• Like all great prodigies, Reshevsky continued to be tremendously successful into his adult chess career, and that despite putting it on hold for several years to complete his education and begin a concurrent career outside of chess. In 1948, he competed for the world championship title, tying for third place in a tournament won by GM Mikhail Botvinnik. Reshevsky ultimately played chess for about 75 years, with games in the record as early as 1917 and up to 1991.
Samuel Reshevsky

Chess Prodigy #4: Bobby Fischer

  • Fischer's win over IM Donald Byrne in the "Game of the Century," played in 1956 when he was 13, is extremely famous.
  • Fischer turned just 15 in 1958, but he set several records that year. In his first time ever playing the event, he won the U.S. Championship in January while still 14, a record that remains unmatched. He didn't even lose a game, scoring +8 =5.
  • Later that year, Fischer placed sixth in the Portoroz Interzonal to set the record for youngest candidate for the world championship. The same result made him the youngest grandmaster in history, breaking a record previously held by a certain GM whom Fischer would grow accustomed to named Boris Spassky. Fischer kept the GM record for more than 30 years and the candidate record for nearly 50.
  • Fischer became world champ by the time he was 29. It was his tempestuous nature more than anything that kept Fischer, who spent most of 1961-72 as the most accurate player in chess, from winning the title even sooner, and from maintaining it once he did.
Bobby Fischer

Chess Prodigy #5: Judit Polgar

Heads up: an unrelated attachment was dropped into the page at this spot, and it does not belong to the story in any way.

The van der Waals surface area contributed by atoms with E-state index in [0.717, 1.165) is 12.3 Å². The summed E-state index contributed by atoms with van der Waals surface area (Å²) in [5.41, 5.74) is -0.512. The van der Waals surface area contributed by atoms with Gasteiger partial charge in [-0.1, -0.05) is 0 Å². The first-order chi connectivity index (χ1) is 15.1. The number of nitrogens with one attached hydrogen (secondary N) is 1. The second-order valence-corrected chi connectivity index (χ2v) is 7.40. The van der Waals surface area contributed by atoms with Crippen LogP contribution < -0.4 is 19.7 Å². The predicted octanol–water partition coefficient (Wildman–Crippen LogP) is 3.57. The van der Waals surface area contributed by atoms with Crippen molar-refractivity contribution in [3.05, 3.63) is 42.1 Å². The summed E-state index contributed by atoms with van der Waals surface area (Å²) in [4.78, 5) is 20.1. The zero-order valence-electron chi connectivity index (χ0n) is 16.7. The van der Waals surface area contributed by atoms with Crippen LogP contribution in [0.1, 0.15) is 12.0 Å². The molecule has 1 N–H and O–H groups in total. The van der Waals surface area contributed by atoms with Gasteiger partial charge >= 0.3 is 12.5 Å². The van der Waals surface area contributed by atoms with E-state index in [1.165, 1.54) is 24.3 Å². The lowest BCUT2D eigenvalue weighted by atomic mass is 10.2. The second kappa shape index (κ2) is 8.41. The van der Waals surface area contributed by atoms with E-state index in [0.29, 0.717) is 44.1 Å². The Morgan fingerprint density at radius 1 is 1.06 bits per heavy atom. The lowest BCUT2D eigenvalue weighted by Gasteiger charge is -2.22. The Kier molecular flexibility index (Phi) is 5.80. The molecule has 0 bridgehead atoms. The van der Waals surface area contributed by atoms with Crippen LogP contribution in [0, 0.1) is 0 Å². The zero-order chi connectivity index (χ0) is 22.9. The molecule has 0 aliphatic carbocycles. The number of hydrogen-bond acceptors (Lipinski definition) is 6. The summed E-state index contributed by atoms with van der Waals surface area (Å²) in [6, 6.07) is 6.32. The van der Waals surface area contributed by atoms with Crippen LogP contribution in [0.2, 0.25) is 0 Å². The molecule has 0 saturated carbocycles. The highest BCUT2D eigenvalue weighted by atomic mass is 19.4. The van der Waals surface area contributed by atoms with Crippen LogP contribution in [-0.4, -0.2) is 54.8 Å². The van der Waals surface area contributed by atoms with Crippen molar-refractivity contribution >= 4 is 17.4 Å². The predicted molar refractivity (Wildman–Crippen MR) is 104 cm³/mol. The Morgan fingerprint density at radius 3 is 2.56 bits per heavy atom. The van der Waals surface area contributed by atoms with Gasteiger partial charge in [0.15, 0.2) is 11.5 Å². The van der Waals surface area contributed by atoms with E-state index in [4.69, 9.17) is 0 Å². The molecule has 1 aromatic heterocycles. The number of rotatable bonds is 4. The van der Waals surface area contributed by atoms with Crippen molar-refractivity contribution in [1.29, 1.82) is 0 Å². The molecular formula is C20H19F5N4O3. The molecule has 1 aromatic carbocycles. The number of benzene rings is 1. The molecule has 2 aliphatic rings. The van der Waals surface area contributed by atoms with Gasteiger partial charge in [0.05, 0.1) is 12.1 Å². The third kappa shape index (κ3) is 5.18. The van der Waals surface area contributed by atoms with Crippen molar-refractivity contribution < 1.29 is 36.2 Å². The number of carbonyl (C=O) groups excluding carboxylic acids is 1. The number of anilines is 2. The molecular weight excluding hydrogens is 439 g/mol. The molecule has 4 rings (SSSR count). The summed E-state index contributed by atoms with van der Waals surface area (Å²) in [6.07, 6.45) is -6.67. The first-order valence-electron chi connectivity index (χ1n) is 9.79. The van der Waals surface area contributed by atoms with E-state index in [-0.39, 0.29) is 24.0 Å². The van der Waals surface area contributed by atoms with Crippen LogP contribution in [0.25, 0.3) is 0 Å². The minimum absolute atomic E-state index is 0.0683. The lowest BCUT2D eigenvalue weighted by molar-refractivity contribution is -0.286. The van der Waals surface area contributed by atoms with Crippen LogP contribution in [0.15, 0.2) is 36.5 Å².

• The greatest female player of all time, who was in the top 10 of all players in the world at her peak, GM Judit Polgar also broke Fischer's record for youngest grandmaster of anyone ever. Polgar's parents, Laszlo and Klara, may be the most successful chess parents ever, taking an active role in raising two grandmasters and an IM.
  • All three sisters—then ages 19, 14, and 12—represented Hungary at the 1988 Women's Olympiad, where they won gold. Judit was almost perfect, scoring +12 =1 for a performance rating of 2694, the best in the tournament. 
  • By 1994, still a junior player at age 18, Polgar was board one for the main Hungarian team, ahead of GM Lajos Portisch. She could have been women's world champion for decades had she chosen to. Instead, she more than proved that capability playing in open events against the top players in the world and became one of the those top players herself, establishing her place in history.
Judit Polgar

Final Thoughts On Chess Prodigies

It is a unique ability of chess to find in people what they might not seek out on their own. This list of extraordinary chess icons who started their journey on the board at such a young age tells that story remarkably well.  

We often times wonder if children experience the world like adults do, and the answer is clear. They do not. For them chess is a fun and interesting game, without any pressure, and as they grow older the dynamic changes. Here we were able to meet a few children from the past whose future we got to witness. 

As you teach your children this wonderful game, keep in mind, chess gives freedom and creativity to the mind. We strongly believe that this is why children love playing it, the endless possibilities in children's imagination, is made true on a chess board, where the number of combinations is practically infinite. Start by installing Chess Universe and see where they go from there!

by Jester Jester on May 24, 2022

Firouzja, praggnanandhaa these i like to be in world championship classic soon.

by Rey Frits on May 24, 2022

I would like to have that chess book collection. Is it worth to buy it? Like I learn many thigns for.chess.